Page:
Last night, I interviewed Junaid Khan’s father, Jallaluddin, when he said something that left me numb: “Why do they hate us so much sir that they kill us because of our religion?”
He was responding to my question that some reports suggested that the 16-year-old Junaid was stabbed to death in a train compartment over a seat dispute.
“Itna gussa seat ko lekar nahi hota sir, woh mere bete ko ‘anti national’ keh rahe the, uski topi aur kapde ko lekar gaali de rahe the,” he said. Jalalauddin was angry and yet remarkably restrained. He was gracious enough to admit that the killers of his son were not representative of society: “Paancho ungilyan ek jaisee nahi hoti sir, kuch log aisa sochte hain.”
Which brings me to the central question: Who are these “kuch log” who will kill a young man because of the way he looks, the dress he wears, the religion he follows?
Who are these kuch log who are so carried away by a rising tide of Islamophobia that they will stereotype an entire community and care not to differentiate between the good and the evil?
Who are these “kuch log” who have chosen to spread fear and hate amongst communities?
Truth is, the men who killed Junaid are mere foot soldiers. They get their moral power from a dangerous narrative of religious nationalism spun by a religio-political authority and their cheerleaders who believe that members of a community need to be “taught a lesson”: a lesson for Laskhar terror attacks, for Kashmiri stone-pelters, for the creation of Pakistan, for an attack in London, going back in time, for Mughal invasions, for alleged state “appeasement”, and in the case of gau rakshaks, even for the food “they” eat. With every lynching, the echo chamber becomes louder: New excuses are found to justify the violence, statistics are reeled out of lynchings during a previous administration in an attempt to create a moral equivalence between a murder and targeted violence.
The noise is designed to silence dissent, to make such attacks seem as part of “normal” criminal activity. Those who speak out are pseudo-secular libtards accused of seeking justice through a partisan lens. “Hey, did you speak out when Dr Narang, a Delhi dentist, was lynched by a mob?” they will ask you.
Yes, you did a story on that lynching too, you will reply angrily. But where was the sustained campaign, they will counter.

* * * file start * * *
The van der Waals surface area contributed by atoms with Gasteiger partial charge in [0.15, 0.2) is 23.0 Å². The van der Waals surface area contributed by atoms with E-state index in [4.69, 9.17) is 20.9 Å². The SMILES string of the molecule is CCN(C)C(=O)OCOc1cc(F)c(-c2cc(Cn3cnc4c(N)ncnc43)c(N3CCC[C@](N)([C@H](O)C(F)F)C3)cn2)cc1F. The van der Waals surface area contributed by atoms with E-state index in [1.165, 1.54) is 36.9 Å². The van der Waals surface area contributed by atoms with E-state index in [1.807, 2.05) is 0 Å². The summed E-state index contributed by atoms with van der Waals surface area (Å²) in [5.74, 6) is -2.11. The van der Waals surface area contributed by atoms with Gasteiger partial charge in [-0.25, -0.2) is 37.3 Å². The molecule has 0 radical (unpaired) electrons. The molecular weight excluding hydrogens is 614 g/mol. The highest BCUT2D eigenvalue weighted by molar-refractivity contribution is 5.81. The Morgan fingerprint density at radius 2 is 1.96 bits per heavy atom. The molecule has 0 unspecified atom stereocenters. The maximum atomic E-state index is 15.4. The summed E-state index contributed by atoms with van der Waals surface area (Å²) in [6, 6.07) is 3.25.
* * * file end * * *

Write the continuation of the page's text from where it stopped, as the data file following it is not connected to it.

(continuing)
Ah, so now we must measure our sense of collective outrage at violence in terms of column-inch spaces, air-time spent or even on how many times you tweeted!
If you haven’t outraged “enough” when a Hindu is killed anywhere in India in any crime, then you have no right to outrage when a Muslim is killed for being a Muslim, we are told. The aim is clear: push those who speak out for vulnerable groups on the defensive to the point where their voice becomes weak, almost irrelevant to the dominant discourse. Fall in line or face retribution. You don’t need a riot any more when one lynching will settle the argument, where a Union minister will attend the funeral of the killers in Dadri, but not provide solace to a grieving family; where the killers are “honoured” in Alwar, but victims are left to fight their own battle for justice.
And yet, speak out we must any and every time anyone is lynched because of their group identity. Because as responsible, humane citizens that is all we can do. Because we do not want more Akhlaqs, Ayubs, Pehlus and Junaids or Unas, Dadris and Alwars. Because in a democracy, you need your leadership to hear your voice loud and clear and act swiftly against the guilty. Because silence is not an option when fellow Indians are fearful and feel victimised. Because if netas will do nothing beyond mouthing platitudes, then the Janata must hold them accountable. Because this is India, a country where the rule of law matters, where a first-rate constitution promises equality of citizenship above all else. Because India is not Pakistan and cannot and must not be a majoritarian state. Because no truly “proud Hindu” would rationalise such violence in the guise of “national pride”. Because an India which cannot differentiate between right and wrong is not my India.
Postscript: Jallaluddin did not celebrate Eid this year and many villagers of Ballabgarh wore black bands. I have promised to join him in celebrating Eid next year and I hope he will join me at Diwali. This is a unique country like no other: may the sweetness of his sevaiyan and of my shrikhand remove the poison of “nafrat” that courses through the souls of “kuch log”.
(This first appeared on the writer’s blog.)